Saturday, 17 December 2011
LETTER ON WIDER IMPLICATIONS OF THE CASE BY SHEFFIELD ACADEMIC
Richard O’Dwyer – The Wider Implications.
There is deep concern about the broader implications of the Richard O’Dwyer Extradition case and how it could lead to the US government controlling the activities and flow of information on the World Wide Web. Please read the following information and look further into this matter in order that the members of both Houses can be made fully aware of how allowing this case to be tried in the US is not only a breach of Richard’s human rights but it also opens the floodgates for any user of the Internet in the UK to fall under the jurisdiction of US law and face extradition.
The US defence in this case is that Richard has allowed a crime to be committed by providing the targeted “linking” on the site, that many of the adverts on the site were aimed at the US market, and that Richard had used a .net domain to register his site, which has to be registered via the US domain registration organisation, therefore purportedly falling under US jurisdiction.
Richard did not store any illegal material on his website server, which was based in the UK, nor did he encourage anyone to use his site or condone the downloading of illegal material. The links work very much like any search engine, such as Google, returning the top results based on most popular links clicked. Nevertheless, as the current extradition treaty with the US does not allow forum, therefore not allowing the case to be assessed for trial in this country, he now finds himself facing up to 10 years in a foreign prison that is showing increasing disregard for human rights, where he wouldn’t even be able to benefit from the support of his family and friends.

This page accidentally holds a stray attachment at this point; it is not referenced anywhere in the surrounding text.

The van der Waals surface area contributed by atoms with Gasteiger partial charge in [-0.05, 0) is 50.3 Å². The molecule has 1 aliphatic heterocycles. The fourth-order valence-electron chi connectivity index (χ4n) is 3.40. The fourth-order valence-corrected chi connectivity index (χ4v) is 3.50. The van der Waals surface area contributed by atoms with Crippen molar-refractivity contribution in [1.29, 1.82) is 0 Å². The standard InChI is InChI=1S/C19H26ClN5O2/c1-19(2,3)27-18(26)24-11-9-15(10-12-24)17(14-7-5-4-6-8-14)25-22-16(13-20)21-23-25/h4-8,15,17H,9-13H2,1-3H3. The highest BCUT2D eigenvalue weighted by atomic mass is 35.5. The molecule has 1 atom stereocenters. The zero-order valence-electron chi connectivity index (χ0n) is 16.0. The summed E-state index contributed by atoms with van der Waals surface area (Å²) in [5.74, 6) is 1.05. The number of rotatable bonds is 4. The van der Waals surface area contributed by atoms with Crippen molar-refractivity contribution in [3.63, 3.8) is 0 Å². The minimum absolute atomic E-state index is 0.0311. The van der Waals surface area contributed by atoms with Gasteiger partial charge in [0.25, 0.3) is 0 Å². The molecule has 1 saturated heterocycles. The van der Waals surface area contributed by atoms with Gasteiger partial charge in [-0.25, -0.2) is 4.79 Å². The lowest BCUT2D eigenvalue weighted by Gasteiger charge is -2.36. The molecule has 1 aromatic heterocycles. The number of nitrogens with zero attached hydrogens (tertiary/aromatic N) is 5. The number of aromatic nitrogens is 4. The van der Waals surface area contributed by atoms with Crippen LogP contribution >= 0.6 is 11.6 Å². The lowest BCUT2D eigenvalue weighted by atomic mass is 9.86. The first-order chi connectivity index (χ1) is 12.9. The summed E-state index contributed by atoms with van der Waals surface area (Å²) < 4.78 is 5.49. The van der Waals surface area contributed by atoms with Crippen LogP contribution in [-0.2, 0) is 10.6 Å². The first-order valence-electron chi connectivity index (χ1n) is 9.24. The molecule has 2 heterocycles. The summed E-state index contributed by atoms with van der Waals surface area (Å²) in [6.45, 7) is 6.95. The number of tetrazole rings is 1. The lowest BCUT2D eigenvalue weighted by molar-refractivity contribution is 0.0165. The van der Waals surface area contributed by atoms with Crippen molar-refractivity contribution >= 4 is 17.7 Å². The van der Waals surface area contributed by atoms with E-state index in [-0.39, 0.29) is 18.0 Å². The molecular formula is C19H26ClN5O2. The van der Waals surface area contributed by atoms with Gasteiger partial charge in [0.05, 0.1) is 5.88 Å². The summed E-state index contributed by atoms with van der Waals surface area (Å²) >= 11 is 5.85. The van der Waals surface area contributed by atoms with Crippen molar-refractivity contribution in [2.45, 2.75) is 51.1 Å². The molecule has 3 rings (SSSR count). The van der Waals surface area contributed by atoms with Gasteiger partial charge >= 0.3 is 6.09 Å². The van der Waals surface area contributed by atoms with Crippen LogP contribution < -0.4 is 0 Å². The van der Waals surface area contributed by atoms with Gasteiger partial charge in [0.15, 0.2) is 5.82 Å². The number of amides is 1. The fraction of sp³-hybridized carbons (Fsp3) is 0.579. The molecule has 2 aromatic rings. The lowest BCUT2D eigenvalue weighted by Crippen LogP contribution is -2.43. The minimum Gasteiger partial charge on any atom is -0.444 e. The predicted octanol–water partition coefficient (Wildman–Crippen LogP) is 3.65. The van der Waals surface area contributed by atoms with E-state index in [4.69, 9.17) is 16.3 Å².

The same fate could, theoretically if a precedent is set, await over a quarter of our young people who could face direct US copyright infringement charge; this is reportedly the largest demographic of Internet users who admit to having “illegally” downloaded or shared a movie or music and every single one of them could face a US prison sentence or end up paying financial penalties to US companies.
Given the alleged nature of the crime, this request is a flagrant abuse of the original intention of the Extradition Treaty, which was to help simplify the process of the extradition of suspected terrorists; even the broadest of imaginations could not relate “linking” to a terrorist act. This confirms that any form of control that provides broad sweeping powers to the US government will be abused, and any precedents set will not be isolated cases. In light of that, the above hypothetical scenario does not seem so far-fetched or so far away in the future.
Two recent bills passed by the US Senate and Congress threaten to stifle the free flow of information on the Internet and place the US as the World’s judge and jury on what is copyright and what constitutes an infringement.